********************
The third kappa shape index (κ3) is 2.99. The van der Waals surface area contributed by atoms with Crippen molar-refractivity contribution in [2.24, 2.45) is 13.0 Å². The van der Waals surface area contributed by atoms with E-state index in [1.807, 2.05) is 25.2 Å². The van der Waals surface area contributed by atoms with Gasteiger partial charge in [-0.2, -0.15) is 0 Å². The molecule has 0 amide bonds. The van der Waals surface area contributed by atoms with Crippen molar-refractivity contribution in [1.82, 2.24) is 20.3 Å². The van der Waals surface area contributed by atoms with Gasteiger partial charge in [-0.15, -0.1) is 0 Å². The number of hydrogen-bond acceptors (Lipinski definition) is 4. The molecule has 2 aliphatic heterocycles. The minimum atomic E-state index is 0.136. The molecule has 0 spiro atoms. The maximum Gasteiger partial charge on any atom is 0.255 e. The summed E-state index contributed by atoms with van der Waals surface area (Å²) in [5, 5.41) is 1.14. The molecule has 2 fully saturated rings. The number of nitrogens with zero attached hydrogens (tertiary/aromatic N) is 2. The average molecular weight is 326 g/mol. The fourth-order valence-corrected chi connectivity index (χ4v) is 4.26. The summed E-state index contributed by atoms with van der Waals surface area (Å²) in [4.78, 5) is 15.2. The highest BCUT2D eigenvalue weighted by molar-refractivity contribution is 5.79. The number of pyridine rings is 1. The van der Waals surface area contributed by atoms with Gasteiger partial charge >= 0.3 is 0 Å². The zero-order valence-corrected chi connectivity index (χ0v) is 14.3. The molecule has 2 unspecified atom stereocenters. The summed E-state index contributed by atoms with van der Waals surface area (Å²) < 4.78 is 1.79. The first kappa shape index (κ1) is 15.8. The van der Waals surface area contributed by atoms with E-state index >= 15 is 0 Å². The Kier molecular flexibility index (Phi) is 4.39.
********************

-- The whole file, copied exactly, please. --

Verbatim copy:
The third kappa shape index (κ3) is 2.99. The van der Waals surface area contributed by atoms with Crippen molar-refractivity contribution in [2.24, 2.45) is 13.0 Å². The van der Waals surface area contributed by atoms with E-state index in [1.807, 2.05) is 25.2 Å². The van der Waals surface area contributed by atoms with Gasteiger partial charge in [-0.2, -0.15) is 0 Å². The molecule has 0 amide bonds. The van der Waals surface area contributed by atoms with Crippen molar-refractivity contribution in [1.82, 2.24) is 20.3 Å². The van der Waals surface area contributed by atoms with Gasteiger partial charge in [-0.15, -0.1) is 0 Å². The number of hydrogen-bond acceptors (Lipinski definition) is 4. The molecule has 2 aliphatic heterocycles. The minimum atomic E-state index is 0.136. The molecule has 0 spiro atoms. The maximum Gasteiger partial charge on any atom is 0.255 e. The summed E-state index contributed by atoms with van der Waals surface area (Å²) in [5, 5.41) is 1.14. The molecule has 2 fully saturated rings. The number of nitrogens with zero attached hydrogens (tertiary/aromatic N) is 2. The average molecular weight is 326 g/mol. The fourth-order valence-corrected chi connectivity index (χ4v) is 4.26. The summed E-state index contributed by atoms with van der Waals surface area (Å²) in [4.78, 5) is 15.2. The highest BCUT2D eigenvalue weighted by molar-refractivity contribution is 5.79. The number of pyridine rings is 1. The van der Waals surface area contributed by atoms with Gasteiger partial charge >= 0.3 is 0 Å². The zero-order valence-corrected chi connectivity index (χ0v) is 14.3. The molecule has 2 unspecified atom stereocenters. The summed E-state index contributed by atoms with van der Waals surface area (Å²) < 4.78 is 1.79. The first kappa shape index (κ1) is 15.8. The van der Waals surface area contributed by atoms with E-state index >= 15 is 0 Å². The Kier molecular flexibility index (Phi) is 4.39.